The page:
Three weeks ago, Rory McIlroy struggled to hold back his tears after picking up his first point of the Ryder Cup as his European team were annihilated by their American counterparts.
In his very next start, his putter caught fire en route to a one-shot victory at the CJ Cup at Summit.
Suddenly, the Whistling Straits abomination feels like a significant turning point in the Northern Irishman’s career.
The CJ Cup is the latest addition to a CV that is off-the-scale good. Sometimes you need to remind yourself just how good.
McIlroy has won four majors, three World Golf Championships, five FedEx Cup Play-off events, two Tour Championships on each side of the Atlantic, as well as both the PGA and European Tour’s flagship events in the Players and BMW PGA. It’s 29 wins across golf’s major tours.
And then of course there are four Ryder Cup wins in six appearances.
Other than the Masters, McIlroy has literally won everything there is to win. But far too often it’s forgotten about because all we bang on about is the fact he hasn’t won a major for seven years.
He now has 20 on the PGA Tour alone. Only seven of them are so-called “regular events”. (And even they are the bigger ones with three wins at Quail Hollow, one at PGA National, and one at Bay Hill.)
McIlroy is just the seventh player to reach the 20 mark on the US circuit before turning 33. Check out this roll call: Arnold Palmer, Billy Casper, Jack Nicklaus, Tom Watson, Tiger Woods, Phil Mickelson.
He’s now tied 35th overall with Hale Irwin, Greg Norman, Johnny Revolta and Doug Sanders. Every victory edges him past legend after legend of the game.
Just for another bit of just-how-good-he-is context. Reaching 20 wins equals lifetime membership of the PGA Tour – but you must also give 15 years service. McIlroy has done it with two to spare.
But if he was to end his career today, would he be satisfied?
In 2017, he told ESPN: “I’d love to give you an answer and say my life is already fulfilled, with everything that’s happened, and everything that’s going to happen in the future, by starting a family and all that.
And we all know what’s missing. “If I didn’t have a green jacket,” he added, “there would be a tiny piece that would just be missing. It really would be. And yeah, I’d be lying if I said I wouldn’t be fulfilled if I didn’t get it.”
Yes this might just be the CJ Cup at a wide-open birdie fest in the Vegas desert during the off-season, but this felt different from McIlroy. He looked comfortable. There was never any panic. He stood on the par-five 18th with a one-shot lead over Collin Morikawa and plodded his way to a par that would confirm victory.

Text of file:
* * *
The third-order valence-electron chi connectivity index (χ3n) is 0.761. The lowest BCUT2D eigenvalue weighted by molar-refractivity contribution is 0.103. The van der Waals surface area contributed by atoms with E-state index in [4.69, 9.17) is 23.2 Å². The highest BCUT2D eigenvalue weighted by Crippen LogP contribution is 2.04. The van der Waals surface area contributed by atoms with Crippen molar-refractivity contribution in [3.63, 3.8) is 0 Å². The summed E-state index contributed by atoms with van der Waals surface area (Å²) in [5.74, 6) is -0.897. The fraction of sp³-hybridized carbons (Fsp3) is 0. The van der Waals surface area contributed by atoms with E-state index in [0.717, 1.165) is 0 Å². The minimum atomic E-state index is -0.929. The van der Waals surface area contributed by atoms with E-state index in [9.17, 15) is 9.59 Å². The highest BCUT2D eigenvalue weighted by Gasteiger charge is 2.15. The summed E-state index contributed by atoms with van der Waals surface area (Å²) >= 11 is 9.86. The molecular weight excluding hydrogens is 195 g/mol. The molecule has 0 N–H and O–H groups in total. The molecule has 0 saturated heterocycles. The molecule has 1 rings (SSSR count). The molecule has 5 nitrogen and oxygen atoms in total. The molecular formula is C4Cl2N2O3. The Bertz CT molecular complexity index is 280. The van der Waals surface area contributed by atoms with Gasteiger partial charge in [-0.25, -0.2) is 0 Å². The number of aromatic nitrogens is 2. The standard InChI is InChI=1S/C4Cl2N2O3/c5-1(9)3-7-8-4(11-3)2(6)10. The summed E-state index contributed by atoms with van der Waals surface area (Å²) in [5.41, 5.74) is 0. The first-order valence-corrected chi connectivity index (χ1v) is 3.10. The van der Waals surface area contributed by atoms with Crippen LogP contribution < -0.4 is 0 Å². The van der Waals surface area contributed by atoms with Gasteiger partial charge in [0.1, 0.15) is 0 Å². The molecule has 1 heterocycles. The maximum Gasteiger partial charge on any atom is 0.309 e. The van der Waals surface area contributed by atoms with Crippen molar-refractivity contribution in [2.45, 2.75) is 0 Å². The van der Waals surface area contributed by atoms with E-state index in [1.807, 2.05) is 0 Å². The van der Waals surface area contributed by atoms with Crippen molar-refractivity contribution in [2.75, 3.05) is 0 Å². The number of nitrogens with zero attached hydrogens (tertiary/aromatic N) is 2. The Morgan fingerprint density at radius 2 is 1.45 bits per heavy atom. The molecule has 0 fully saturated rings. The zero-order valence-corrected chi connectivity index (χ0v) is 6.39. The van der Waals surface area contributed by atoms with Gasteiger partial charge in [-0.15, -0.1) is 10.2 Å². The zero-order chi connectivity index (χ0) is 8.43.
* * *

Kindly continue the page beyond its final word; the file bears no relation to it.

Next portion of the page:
As he walked off the finishing hole at Summit, he confirmed our suspicions. The Ryder Cup, he explained, was something of a reset.
“There was a lot of reflection in the last couple of weeks,” he explained. “And this is what I need to do. I need to play golf, I need to simplify it, and I need to just be me.
“For the last few months I was trying to be someone else to try to get better and I realised that being me is enough and I can do things like this.”
McIlroy’s burning for that elusive green jacket will still be there. But he’s happier now. He’s more content and accepting of what the golf gods throw at him. It’s no coincidence that McIlroy’s fresh outlook coincides with having long-term coach Michael Bannon back on his team.
Forget talk of McIlroy 2.0. He’s gone into double figures on that front and ended up back to somewhere near the original.
And, at last, it all feels right again.
Roll on Augusta.
- RELATED: What’s in Rory McIlroy’s bag?
Rickie Fowler hasn’t won since early 2019 and this time last year had hit rock bottom. The Californian led going into the final round at Summit and, while he didn’t quite manage to get over the line, it’s great to see his hard work over the past few weeks pay off.
Fitz bounces back
Speaking of European players who didn’t have a good Ryder Cup…
Matt Fitzpatrick went 0-3-0 at Whistling Straits and ended his week by fatting it in the drink to hand the US the widest margin of victory in the modern era of the competition.
But the mark of a true champion, they say, is how they respond, and Fitzpatrick cruised to a three-shot win over Min Woo Lee and Sebastian Soderberg in his very next start at the Andalucia Masters.
“It’s on the bucket list to win around Valderrama with the history that it has,” the Sheffieldite (Sheffieldian?) said after his seventh European Tour trophy to continue his run of winning in every season since 2015.
Before play got underway at Valderrama, Lee was joined by Wilco Nienaber, Nicolai Hojgaard and Sean Crocker in an attempt to break the Guinness World Record for playing a golf hole in the quickest time and, well, I don’t want to spoil it for you…
Hull loves NYC
Charley Hull made it an English double on either side of the Atlantic with victory in the third Aramco Team Series event at Glen Oaks in New York.
Hull pipped World No 1 Nelly Korda to bag her third LET title, while Jessica Korda – playing with Karo Lampert, Lina Boqvist and amateur Alex O’Laughlin – won the team event with a play-off victory played under floodlights.
My colleague Steve Carroll was a guest host of The Slam podcast this week, chatting to Ryder Cup legend Tony Jacklin who regaled us with fascinating stories from his career. It’s well worth 50 minutes and 35 seconds of your time.
Right, that’s enough from me. Remember, you can follow me on Twitter, if that’s your thing, and have a good week, whatever you’re up to.